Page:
Cuba is not a paradise and has many problems including moving into a capitalist mode of thinking but when contrasted with most of Central America they are doing very well.

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By Roger Drowne EC, September 1, 2006 at 6:09 am Link to this comment
(Unregistered commenter)

Yo Tom…

R U Doing the

Earth Citizen Hand-Sign ?

R U Playing - Earth Ball - NOT WAR

http://www.EarthBall.org

scroll down 2 C how 2 do E.C. Hand - Shake & Play Earth Ball

Thanks, E.B. staff

PASS it ON

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By Frank, September 1, 2006 at 4:07 am Link to this comment
(Unregistered commenter)

FREE CUBA NOW!!  Toss out the communist bums out of office!

The cuban people deserve:

Free Elections with multiparty candidates
Free Press without government censorship
Release of political prisoners
An end to state kidnappings and imprisonment of dissidents

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By Bruce Breece, August 31, 2006 at 11:03 am Link to this comment
(Unregistered commenter)

Thank you very much Tom for a most informative and instructive article.  Sr. Alarcon is to be congratulated also. His tireless efforts to make this world a better place should be read and discussed by more Americans.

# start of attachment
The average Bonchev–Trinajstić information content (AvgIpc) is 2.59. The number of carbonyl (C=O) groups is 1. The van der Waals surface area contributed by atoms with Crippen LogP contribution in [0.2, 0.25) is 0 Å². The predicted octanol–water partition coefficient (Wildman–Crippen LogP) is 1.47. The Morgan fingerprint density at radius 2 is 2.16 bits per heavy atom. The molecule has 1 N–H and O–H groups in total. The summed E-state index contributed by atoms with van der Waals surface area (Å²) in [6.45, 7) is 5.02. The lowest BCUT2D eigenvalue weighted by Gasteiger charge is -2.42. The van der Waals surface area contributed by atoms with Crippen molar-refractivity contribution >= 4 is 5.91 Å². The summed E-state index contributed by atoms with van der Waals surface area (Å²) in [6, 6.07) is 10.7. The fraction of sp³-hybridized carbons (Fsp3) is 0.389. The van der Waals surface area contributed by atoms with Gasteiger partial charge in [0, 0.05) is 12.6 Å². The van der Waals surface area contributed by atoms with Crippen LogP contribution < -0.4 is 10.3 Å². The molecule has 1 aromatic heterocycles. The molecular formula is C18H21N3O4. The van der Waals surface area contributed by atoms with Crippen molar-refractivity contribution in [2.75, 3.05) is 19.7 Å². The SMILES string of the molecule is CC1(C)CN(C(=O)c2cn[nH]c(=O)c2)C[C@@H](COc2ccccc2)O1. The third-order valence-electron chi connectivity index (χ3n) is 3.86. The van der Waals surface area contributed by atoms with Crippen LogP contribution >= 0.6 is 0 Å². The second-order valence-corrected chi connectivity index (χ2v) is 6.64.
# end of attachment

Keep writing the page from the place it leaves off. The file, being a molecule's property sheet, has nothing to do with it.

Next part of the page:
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By Todd Ricker, August 31, 2006 at 10:55 am Link to this comment
(Unregistered commenter)

The perennial question of “What will happen when Castro dies?” is well answered by the sentiments of Alarcon and others like him, such as Cuban Foreign Minister Philipe Roque.  These are nimble minds that are cognizant of the mistakes of other revolutionary societies as they continue to build the future of their own.  I have had the great privelege of meeting and chatting with Mr. Alarcon and can affirm that he is just as thoughtful and engaging in person as he seems to be in Mr. Hayden’s article.

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By John McAuliff, August 31, 2006 at 8:55 am Link to this comment
(Unregistered commenter)

Tom Hayden has long been one of the best organizers and political commentators produced by the new left.  It is unfortunate he never was elected to the House or Senate where his voice would find a deserved national audience.

Cuba, unfortunately, is not only a target for conservatives, but also a symbol of the inability of liberals to mobilize opinion against out of date ideologically bound interest group policies. 

According to a recent CNN poll (August 5, 2006), Americans today favor re-establishing diplomatic relations with Cuba by 62% to 29%.  Should Fidel Castro be replaced as leader by his brother Raul, the number favoring normalization rises to 69%.

Readers who want to stay on top of developments in US-Cuba relations, and work for a more rational policy, should ask to receive the weekly news blast of Cuba Central in Washington:  .(JavaScript must be enabled to view this email address)

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By Gerald Smith, August 31, 2006 at 7:48 am Link to this comment
(Unregistered commenter)